Source: PNG Loop
Over 5 million hectares of customarily owned land has been taken from local people in a huge land grab. Using Special Agriculture and Business Leases (SABLs), foreign companies have unlawfully been given 99 year rights to an astonishing 12% of Papua New Guinea's total landmass.
A Commission of Inquiry has uncovered massive fraud and a lack of due process in granting the leases. The Commission has recommended 90% of the leases be revoked as they are illegal.
But the government led by Prime Minister Peter O'Neill has failed to implement the Commission recommendations and revoke the leases. As a result the leases remain in foreign hands and widespread logging is taking place in the lease areas.
Below is all the latest news about the land grab and the lack of government action.
Source: Emtv Online
The National Research Institute says Laws relating to Special Agricultural and Business Leases are outdated and do not cater to the needs of customary landowners.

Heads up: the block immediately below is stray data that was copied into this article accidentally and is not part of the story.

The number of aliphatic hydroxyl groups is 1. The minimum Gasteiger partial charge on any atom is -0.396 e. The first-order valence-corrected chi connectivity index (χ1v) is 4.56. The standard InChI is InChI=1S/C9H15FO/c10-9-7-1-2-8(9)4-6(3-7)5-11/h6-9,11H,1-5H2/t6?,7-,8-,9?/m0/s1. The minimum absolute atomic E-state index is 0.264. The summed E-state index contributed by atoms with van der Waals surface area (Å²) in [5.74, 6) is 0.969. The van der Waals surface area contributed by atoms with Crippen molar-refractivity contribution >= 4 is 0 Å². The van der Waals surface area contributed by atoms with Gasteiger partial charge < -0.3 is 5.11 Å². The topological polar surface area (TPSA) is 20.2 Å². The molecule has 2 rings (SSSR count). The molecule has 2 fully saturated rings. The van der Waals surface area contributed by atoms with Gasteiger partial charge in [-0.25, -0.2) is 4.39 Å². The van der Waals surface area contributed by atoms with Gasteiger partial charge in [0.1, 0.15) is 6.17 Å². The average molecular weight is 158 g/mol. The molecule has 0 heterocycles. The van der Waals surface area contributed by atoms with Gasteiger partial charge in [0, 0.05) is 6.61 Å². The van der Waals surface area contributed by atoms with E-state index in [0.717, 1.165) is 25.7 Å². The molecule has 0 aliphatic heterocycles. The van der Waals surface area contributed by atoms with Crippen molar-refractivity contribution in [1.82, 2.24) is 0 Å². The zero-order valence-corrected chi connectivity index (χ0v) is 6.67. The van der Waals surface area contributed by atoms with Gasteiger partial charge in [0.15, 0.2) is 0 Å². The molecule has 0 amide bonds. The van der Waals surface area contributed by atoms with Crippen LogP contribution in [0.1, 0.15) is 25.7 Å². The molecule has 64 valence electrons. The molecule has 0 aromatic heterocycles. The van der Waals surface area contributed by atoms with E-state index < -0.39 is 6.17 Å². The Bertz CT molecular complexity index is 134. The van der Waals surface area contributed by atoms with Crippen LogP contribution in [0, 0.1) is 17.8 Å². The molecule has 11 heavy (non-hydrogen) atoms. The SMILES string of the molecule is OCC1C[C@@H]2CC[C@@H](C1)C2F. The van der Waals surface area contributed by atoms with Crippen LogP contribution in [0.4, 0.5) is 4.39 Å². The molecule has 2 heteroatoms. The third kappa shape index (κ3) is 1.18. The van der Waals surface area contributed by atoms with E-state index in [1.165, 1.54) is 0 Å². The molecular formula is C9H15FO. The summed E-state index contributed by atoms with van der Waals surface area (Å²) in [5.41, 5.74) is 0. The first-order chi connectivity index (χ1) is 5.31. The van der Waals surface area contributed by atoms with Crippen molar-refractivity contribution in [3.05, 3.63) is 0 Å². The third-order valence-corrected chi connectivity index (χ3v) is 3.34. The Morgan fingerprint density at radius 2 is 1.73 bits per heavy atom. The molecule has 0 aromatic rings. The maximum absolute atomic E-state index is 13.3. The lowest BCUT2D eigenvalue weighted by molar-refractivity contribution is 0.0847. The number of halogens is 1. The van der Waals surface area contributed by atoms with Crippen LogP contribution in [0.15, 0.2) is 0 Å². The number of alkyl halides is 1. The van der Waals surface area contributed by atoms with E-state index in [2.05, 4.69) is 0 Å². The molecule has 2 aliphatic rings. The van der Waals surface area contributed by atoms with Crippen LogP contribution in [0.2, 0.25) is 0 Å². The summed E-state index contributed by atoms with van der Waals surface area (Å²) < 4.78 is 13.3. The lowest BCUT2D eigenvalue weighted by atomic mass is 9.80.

The think tank is calling on the Government to scrap the S.A.B.L.s altogether in place of a new and independent working committee to work on a better legislative framework.
Source: Radio New Zealand
The Papua New Guinea police have denied residents were forcibly evicted from a popular squatter settlement in Port Moresby.
Earlier this week 300 residents were moved from Upper Paga Hill to alternate land at Six Mile in Port Moresby, and police had praised the Paga Hill Development Company, which provided transport and removal services.
Source: The National
A REPRESENTATIVE of the Mengen Sulka people in the East Pomio district has applauded Northern Governor Gary Juffa’s stand to support landowners that resulted in the cancellation of two Special Agriculture Business Leases (SABLs) in the Waigani National Court.
Joint Media Release
O’Neil Government has NOT protected the Interests of Customary Landowners
Source: PNG Loop
Expert Former Chief Land Title Commissioner Josepha Kiris has issued a stern warning to people selling customary land in NCD to restrain or face the full brunt of the law.
Kiris, who is also a professional lawyer, told PNG Loop that customary land was not supposed to be sold as there was no law guaranteeing the buyer to own the land.
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